The County of Caernarfonshire

In North Wales, bounded by the sea on all sides, excepting on the East, where it is bounded by Denbighshire and a part of Merionethshire. It is about 45 miles long, and 13 broad. It is divided into ten Hundreds. River, the Conway. It has six Market-Towns. It is in the Province of Canterbury, in the Diocese of Bangor, and in the Northern Circuit. Population, 81,093.

Source: Leonard’s Gazetteer of England and Wales; Second Edition; C. W. Leonard, London; 1850.

Caernarfonshire Towns & Parishes

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Nevin Caernarvonshire Universal British Directory 1791

  • Nefyn, Wales Recollections From America
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Nevin, Nefin, or Newin, in North Wales. It is seated on the shore fo [sic] the Irish Sea, opposite Pulhelly, and is a very poor town. It has a small market; and three fairs, on April 4, Saturday before Whitsuntide, and August 25. It is twenty-two miles south-west of Caernarvon, and 250 north-west of London.

Source: The Universal British Directory of Trade, Commerce, and Manufacture 1791. Vol. 5.

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Gloddaeth Carnarvon England and Wales Delineated Thomas Dugdale 1835

Name of Place: Gloddaeth; County: Carnarvon; Number of Miles from: Conway – 3; Llanrwst – 13; Llan. in Rhos – 3; Dist. Lond. -236; Population: Not given.

Gloddaeth. The inhabitants of this place nearly all find occupation in the Llandudno mines. In the neighbourhood of Gloddaeth, on a tract of land on the eastern side of the river Conway, stood the ruins of the celebrated Diganwy, or Cannoc; which, says a Welsh historian, was destroyed by lightening more than a thousand years ago. Many brass belts, and some weapons have been discovered here, and some fragments of the foundation walls are still distinguishable. Here is an ancient seat of the Mostyn family, and a valuable library of Welsh MSS. and printed books, collected by Sir Roger Mostyn.

Source: England and Wales Delineated by Thomas Dugdale assisted by William Burnett; published by Tallis & Co., Green Arbour Court, Old Bailey, 1835.

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Dwygyfylchi The Parliamentary Gazetteer of England and Wales 1851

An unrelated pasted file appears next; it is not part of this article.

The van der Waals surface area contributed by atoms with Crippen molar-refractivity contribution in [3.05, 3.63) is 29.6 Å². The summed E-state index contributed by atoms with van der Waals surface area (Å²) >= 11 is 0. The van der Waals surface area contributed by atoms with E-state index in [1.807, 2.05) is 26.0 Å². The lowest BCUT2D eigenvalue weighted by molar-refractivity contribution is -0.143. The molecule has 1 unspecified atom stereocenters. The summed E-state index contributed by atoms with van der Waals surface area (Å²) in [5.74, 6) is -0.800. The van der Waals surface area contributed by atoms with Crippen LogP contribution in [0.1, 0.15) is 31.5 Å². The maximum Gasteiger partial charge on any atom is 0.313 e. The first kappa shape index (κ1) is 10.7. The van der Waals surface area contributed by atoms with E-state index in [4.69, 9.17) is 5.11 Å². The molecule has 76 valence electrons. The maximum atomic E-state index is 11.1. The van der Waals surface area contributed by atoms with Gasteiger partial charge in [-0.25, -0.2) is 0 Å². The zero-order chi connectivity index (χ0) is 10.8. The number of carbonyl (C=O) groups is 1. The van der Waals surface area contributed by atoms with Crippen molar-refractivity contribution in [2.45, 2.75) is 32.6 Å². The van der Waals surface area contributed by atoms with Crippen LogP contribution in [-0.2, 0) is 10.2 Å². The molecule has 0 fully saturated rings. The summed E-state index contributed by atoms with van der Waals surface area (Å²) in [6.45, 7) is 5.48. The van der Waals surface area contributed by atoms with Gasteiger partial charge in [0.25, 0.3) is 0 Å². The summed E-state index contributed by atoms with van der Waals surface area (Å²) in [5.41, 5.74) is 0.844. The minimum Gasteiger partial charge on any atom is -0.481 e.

DWYGYFYLCHI, a parish in the hund. of Uchaf, union of Conwy, county of Carnarvon, North Wales; 2½ miles west of Conwy, on the coast. Living, a discharged vicarage in the dio. of Bangor and prov. of Canterbury; returned at £109; gross income £126. In the patronage, in 1835, of H. and L. Eyton. Here are an Independent church, formed in 1807; and a Sunday and daily National school. Houses 80. A.P. £1,130. Pop., in 1801, 281; in 1831, 444. Poor rates, in 1837, £126.

Source: The Parliamentary Gazetteer of England and Wales; A Fullarton & Co. Glasgow; 1851.

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Criccieth Universal British Directory 1791

  • Criccieth 1913: Caernarvonshire Sheet 34.13 (Old O.S. Maps of Caernarvonshire)
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Crickleith, 223 miles from London, is a place of great antiquity. Here are the remains of a strong castle, supposed to have been built by one of Welsh princes in the reign of King John. The gate and some of the walls are still standing, which appears to have been a very strong place. The town is at present much decayed. The government is vested in two bailiffs, who are assisted by some of the principal inhabitants. Market is on Wednesday; and there are three fairs, May 23, July 1, and Oct. 18.

Source: The Universal British Directory of Trade, Commerce, and Manufacture 1791. Vol. 5.

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Aberconway Complete Pocket Gazetteer of England and Wales 1807

Aberconway, (Caern.) a remarkably pleasant town, which derives its name from the river Conway. It has an excellent port, is surrounded by a wall, and, being situated on the declivity of a hill, commands an extensive prospect. During the reign of William the Conqneror, a magnificent castIe was built here by the earl of Chester; this was demolished in the reign of Stephen, but Edward I. caused it to be rebuilt, and all the outside of it is yet entire except one of the towers, which fell into the sea by the rock giving way. The harbour is opposite the town, where are some ruins of another castle. View full post…

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Aberconway – A Topographical Dictionary of the United Kingdom 1808